So make sure that you get plenty of air around the body during the night, maybe look at making sure you've got cotton sheets and some kind of natural fillings for your duvet.

Wear cotton pyjamas or a nightie. I know some women tell me that they find that they have a better night's sleep wearing absolutely nothing, so that's something else that you could maybe have a little experiment with, too.

Now, leave the window open as well if you can because sometimes, stale air will be a factor too, and breathing in some nice fresh air at night also helps the body generally.

5. You’re lying awake in bed

If you do wake up in the middle of the night and you can't get back to sleep, if you're lying there, very often, it will be all these thoughts will be going round in your head. Did you remember to do something or have you forgotten to do something? And you start making up lists in your head.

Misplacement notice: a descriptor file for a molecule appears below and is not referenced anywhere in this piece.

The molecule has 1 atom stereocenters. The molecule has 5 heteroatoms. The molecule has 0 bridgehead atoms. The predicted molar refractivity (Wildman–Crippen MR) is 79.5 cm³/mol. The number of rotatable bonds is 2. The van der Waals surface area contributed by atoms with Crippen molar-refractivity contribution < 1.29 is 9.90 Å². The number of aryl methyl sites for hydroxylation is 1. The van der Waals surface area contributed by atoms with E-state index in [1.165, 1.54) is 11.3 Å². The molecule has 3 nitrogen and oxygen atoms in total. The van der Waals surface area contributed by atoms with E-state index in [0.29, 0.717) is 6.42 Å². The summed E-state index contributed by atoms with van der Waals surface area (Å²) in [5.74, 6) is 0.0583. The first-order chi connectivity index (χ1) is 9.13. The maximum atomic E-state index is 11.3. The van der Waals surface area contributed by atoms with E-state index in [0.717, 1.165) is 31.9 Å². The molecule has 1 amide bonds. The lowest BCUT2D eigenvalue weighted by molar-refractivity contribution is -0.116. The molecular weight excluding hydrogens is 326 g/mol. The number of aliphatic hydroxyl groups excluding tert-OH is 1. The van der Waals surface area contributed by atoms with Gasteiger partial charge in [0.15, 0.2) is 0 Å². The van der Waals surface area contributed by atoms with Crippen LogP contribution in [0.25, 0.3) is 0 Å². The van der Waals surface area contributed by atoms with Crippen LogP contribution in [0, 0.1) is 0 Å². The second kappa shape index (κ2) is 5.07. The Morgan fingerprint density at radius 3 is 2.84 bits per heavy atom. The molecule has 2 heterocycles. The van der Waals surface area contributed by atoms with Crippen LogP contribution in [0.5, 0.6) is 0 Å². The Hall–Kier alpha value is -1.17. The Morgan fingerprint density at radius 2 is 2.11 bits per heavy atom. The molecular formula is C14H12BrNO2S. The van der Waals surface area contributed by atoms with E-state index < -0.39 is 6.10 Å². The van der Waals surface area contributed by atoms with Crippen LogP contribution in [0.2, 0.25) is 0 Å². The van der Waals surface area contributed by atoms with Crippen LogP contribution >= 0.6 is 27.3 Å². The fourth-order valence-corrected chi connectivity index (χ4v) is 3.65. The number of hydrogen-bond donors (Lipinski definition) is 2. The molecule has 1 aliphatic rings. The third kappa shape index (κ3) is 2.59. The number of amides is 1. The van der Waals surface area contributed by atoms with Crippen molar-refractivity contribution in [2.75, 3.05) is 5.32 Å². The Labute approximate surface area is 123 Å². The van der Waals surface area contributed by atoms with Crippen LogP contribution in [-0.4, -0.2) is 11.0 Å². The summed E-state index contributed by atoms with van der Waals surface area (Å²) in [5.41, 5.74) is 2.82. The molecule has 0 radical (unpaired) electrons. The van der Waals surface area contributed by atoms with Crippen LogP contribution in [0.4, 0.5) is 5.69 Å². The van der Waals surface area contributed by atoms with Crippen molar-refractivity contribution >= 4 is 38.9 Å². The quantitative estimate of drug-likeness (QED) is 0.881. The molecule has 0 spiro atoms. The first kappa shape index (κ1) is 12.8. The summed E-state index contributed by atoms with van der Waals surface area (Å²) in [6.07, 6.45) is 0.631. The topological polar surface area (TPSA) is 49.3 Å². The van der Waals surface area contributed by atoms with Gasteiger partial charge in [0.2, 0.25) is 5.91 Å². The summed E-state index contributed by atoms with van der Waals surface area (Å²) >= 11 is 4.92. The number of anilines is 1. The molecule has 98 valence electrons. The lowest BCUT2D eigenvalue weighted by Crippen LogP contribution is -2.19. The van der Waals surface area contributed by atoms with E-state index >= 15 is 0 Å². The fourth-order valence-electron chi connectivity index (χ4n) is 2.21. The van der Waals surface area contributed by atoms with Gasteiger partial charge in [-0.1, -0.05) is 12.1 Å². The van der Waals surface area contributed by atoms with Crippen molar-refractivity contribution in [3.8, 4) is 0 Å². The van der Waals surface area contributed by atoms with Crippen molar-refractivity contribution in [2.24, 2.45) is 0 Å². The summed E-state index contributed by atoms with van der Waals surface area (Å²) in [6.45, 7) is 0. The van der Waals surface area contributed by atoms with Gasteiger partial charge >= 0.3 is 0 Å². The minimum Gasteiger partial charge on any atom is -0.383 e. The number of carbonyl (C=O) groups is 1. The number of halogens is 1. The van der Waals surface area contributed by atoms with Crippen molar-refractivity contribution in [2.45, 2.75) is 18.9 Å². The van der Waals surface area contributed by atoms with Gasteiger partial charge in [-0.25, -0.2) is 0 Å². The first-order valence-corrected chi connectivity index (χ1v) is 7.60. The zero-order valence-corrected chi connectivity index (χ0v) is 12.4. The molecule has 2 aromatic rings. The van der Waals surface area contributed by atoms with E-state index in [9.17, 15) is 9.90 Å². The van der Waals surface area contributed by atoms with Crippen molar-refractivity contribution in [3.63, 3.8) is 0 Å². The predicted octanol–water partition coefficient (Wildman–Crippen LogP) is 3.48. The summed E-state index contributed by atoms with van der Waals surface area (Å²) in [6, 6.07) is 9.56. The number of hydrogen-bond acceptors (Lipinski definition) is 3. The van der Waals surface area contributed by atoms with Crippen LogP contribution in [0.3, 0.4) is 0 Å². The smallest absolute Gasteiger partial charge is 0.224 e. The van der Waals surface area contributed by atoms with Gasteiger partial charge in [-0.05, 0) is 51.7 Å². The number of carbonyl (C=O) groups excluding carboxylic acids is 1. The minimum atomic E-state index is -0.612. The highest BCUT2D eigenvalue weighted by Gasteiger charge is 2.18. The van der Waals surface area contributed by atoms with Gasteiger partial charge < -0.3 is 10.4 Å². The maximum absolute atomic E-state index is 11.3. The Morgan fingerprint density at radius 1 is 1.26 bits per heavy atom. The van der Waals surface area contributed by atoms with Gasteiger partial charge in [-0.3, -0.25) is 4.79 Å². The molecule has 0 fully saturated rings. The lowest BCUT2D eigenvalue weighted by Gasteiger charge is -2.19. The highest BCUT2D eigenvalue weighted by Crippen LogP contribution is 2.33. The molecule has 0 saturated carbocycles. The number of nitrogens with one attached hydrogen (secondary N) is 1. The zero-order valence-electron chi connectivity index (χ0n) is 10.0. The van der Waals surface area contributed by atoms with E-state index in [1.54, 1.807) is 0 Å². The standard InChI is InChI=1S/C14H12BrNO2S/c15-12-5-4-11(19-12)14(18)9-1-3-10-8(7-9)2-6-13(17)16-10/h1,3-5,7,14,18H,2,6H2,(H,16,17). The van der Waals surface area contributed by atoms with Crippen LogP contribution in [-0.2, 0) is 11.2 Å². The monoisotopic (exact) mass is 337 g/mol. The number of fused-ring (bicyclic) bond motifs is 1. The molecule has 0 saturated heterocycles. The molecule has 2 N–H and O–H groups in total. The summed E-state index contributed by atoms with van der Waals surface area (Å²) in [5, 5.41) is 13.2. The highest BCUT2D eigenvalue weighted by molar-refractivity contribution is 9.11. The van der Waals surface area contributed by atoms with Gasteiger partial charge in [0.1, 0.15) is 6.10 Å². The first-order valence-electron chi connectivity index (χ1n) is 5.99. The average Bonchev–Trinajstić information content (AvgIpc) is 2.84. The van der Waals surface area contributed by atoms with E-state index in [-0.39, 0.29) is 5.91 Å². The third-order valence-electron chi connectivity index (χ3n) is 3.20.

This habit will stop you from getting off to sleep but so can a variety of other scenarios; a late night toilet run, for example, or night sweats, can also make it really hard to drop off too.

What to do instead:

If you're really tossing and turning, sometimes it's better to get up for a little while. It's almost like you're resetting your body. You're getting out of that habit of just lying there and thinking, and tossing and turning. Don’t switch on the lights when you get up though, because that wakes your whole brain up. Instead, maybe sit with a very dim light and do a little bit of reading.